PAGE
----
Monthly Archives: March, 2013
The 15-year-old refused to give his name, his eyes cast down as he sat in an empty room in the children‘s correction centre in Kabul.
Slowly, he began to open up and tell his story. An orphan, he left his home province of Sar-e Pol a year ago and came to the Afghan city to study at an Islamic school. One day while out in the city, he saw a man struggling to carry two bags of groceries.
“I went to help him, and I took one of the bags and carried it to his home,” he said. “The man invited me to come inside for lunch since I’d helped him, but when I entered the room, he attacked me sexually. I jumped out of the window to escape, but he came outside and shouted out that I was a thief. The local police arrested me for robbery. They wouldn’t listen to me…. I’ve been in prison for seven months, and I don’t know what I’ve done wrong.”
As in other societies, sexual abuse of children is a highly sensitive issue in Afghanistan. The judicial system is not set up to cope, and the victims often end up being placed in juvenile detention centres under the catch-all terminology of “moral crime”, while their adult assailants go unpunished.
The Afghanistan Independent Human Rights Commission, AIHRC, lists numerous recorded cases of sexual abuse of girls and boys, but it underlines that many others are never reported because of concerns about shame and honour, and because people have little faith in the justice system. (more…)
Do children understand borders? Perhaps not.
But borderguards surely dont understand that.
In an unusually insensitive act of border policing, six Bangladeshi children have been taken away by the Indian Border Security Force from the Parsuram-Belonia border at Feni.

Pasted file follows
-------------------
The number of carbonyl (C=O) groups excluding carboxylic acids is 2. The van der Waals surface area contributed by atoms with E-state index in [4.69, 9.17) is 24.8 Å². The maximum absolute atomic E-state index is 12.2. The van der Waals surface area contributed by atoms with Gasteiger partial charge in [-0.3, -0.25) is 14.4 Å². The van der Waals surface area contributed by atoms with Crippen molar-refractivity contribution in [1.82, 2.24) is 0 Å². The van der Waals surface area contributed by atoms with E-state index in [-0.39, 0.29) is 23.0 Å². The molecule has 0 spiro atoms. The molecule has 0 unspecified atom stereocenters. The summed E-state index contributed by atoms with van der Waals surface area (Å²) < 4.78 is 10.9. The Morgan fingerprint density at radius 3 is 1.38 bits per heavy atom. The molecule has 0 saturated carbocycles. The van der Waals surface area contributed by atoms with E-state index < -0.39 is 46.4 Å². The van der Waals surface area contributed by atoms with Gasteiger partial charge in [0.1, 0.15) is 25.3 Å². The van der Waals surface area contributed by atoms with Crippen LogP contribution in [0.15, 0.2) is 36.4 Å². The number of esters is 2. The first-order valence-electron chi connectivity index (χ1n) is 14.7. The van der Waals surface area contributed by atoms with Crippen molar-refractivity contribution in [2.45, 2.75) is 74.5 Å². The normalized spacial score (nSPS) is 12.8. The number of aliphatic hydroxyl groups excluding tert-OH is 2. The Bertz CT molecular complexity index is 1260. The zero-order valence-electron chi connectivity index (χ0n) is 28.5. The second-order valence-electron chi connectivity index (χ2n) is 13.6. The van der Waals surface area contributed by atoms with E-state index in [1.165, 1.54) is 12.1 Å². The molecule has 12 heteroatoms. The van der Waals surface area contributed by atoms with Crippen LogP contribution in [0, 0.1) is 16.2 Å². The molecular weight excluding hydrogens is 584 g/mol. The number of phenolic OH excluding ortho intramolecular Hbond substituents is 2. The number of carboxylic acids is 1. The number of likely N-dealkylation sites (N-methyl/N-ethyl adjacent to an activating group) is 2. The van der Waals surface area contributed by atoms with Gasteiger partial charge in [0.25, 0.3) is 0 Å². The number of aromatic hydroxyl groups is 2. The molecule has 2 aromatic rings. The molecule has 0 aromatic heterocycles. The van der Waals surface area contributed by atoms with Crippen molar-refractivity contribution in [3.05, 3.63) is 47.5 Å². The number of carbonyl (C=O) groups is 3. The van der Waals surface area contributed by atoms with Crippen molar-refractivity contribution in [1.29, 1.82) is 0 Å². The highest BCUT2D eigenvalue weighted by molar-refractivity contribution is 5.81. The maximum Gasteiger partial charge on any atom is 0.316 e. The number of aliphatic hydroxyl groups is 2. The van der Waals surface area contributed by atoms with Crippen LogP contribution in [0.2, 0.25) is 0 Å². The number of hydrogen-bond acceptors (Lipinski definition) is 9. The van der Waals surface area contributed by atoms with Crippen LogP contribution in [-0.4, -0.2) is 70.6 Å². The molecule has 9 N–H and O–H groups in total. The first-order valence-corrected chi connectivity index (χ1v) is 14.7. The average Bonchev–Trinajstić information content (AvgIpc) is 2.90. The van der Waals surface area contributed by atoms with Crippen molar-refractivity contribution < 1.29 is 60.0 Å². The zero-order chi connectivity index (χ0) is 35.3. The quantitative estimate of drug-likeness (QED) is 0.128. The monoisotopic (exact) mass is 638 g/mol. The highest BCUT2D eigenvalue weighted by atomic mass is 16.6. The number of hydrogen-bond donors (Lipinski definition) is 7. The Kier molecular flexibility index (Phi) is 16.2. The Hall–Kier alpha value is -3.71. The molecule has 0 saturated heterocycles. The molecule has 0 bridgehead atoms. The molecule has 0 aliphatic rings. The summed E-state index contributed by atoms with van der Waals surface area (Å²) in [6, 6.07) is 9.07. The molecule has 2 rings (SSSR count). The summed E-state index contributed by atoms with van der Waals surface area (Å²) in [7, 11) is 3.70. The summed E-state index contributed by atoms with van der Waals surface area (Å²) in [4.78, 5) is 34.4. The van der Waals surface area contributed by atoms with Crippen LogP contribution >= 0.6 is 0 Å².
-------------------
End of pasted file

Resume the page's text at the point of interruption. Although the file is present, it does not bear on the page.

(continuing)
The children were taken on Thursday and have not yet been returned.
Locals say they are all below 10 years of age. (more…)
WAY FORWARD IS TO SHIFT FOCUS FROM ACCOUNTABILITY TO RECONCILIATION
A resolution titled “Promoting Reconciliation and Accountability in Sri Lanka” was passed at the conclusion of the 22nd session of the UN Human Rights Council in Geneva on March 21, 2013. This US-sponsored resolution was opposed by Sri Lanka which lost the vote by 25 to 13 with 8 abstentions. This is the second such resolution to be passed in the UNHRC calling on Sri Lanka to improve its performance with regard to post-war accountability and reconciliation.
The international community presently seems more concerned with accountability than reconciliation nearly four years after the end of conflict. The resolution signifies a hardening of the international community’s stance on human rights issues in Sri Lanka. In comparison to last year’s resolution there is a shift in the present resolution away from a primary focus on reconciliation to a focus on accountability for past human rights violations and war crimes. The resolution specifically calls upon the Government to conduct an independent and credible investigation into allegations of violations of international human rights law and international humanitarian law, as applicable. (more…)